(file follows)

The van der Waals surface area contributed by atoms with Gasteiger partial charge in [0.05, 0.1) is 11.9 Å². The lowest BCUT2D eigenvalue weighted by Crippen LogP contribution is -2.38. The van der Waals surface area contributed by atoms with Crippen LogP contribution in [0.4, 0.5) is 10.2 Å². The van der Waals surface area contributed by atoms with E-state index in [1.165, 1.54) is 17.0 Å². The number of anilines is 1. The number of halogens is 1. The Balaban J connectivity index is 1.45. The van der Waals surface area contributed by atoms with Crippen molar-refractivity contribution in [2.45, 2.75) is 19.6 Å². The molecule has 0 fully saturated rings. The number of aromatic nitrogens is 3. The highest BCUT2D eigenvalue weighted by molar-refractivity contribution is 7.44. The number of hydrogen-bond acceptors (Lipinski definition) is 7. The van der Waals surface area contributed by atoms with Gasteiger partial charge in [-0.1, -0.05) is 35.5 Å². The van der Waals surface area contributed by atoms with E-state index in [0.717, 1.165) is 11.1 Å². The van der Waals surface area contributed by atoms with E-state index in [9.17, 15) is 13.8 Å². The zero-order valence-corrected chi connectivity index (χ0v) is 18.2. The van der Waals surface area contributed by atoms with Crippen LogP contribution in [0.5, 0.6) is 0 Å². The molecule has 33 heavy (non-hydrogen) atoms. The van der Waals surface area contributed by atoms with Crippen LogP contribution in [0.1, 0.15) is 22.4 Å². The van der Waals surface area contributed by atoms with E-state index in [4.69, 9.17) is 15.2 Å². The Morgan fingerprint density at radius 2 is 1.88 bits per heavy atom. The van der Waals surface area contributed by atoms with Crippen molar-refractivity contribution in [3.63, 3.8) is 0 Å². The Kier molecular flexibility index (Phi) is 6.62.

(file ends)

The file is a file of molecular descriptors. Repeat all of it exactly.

The van der Waals surface area contributed by atoms with Gasteiger partial charge in [0.05, 0.1) is 11.9 Å². The lowest BCUT2D eigenvalue weighted by Crippen LogP contribution is -2.38. The van der Waals surface area contributed by atoms with Crippen LogP contribution in [0.4, 0.5) is 10.2 Å². The van der Waals surface area contributed by atoms with E-state index in [1.165, 1.54) is 17.0 Å². The number of anilines is 1. The number of halogens is 1. The Balaban J connectivity index is 1.45. The van der Waals surface area contributed by atoms with Crippen molar-refractivity contribution in [2.45, 2.75) is 19.6 Å². The molecule has 0 fully saturated rings. The number of aromatic nitrogens is 3. The highest BCUT2D eigenvalue weighted by molar-refractivity contribution is 7.44. The number of hydrogen-bond acceptors (Lipinski definition) is 7. The van der Waals surface area contributed by atoms with Gasteiger partial charge in [-0.1, -0.05) is 35.5 Å². The van der Waals surface area contributed by atoms with E-state index in [0.717, 1.165) is 11.1 Å². The van der Waals surface area contributed by atoms with E-state index in [9.17, 15) is 13.8 Å². The zero-order valence-corrected chi connectivity index (χ0v) is 18.2. The van der Waals surface area contributed by atoms with Crippen LogP contribution in [0.5, 0.6) is 0 Å². The molecule has 33 heavy (non-hydrogen) atoms. The van der Waals surface area contributed by atoms with Crippen LogP contribution in [0.1, 0.15) is 22.4 Å². The van der Waals surface area contributed by atoms with E-state index in [4.69, 9.17) is 15.2 Å². The Morgan fingerprint density at radius 2 is 1.88 bits per heavy atom. The van der Waals surface area contributed by atoms with Crippen molar-refractivity contribution in [3.63, 3.8) is 0 Å². The Kier molecular flexibility index (Phi) is 6.62.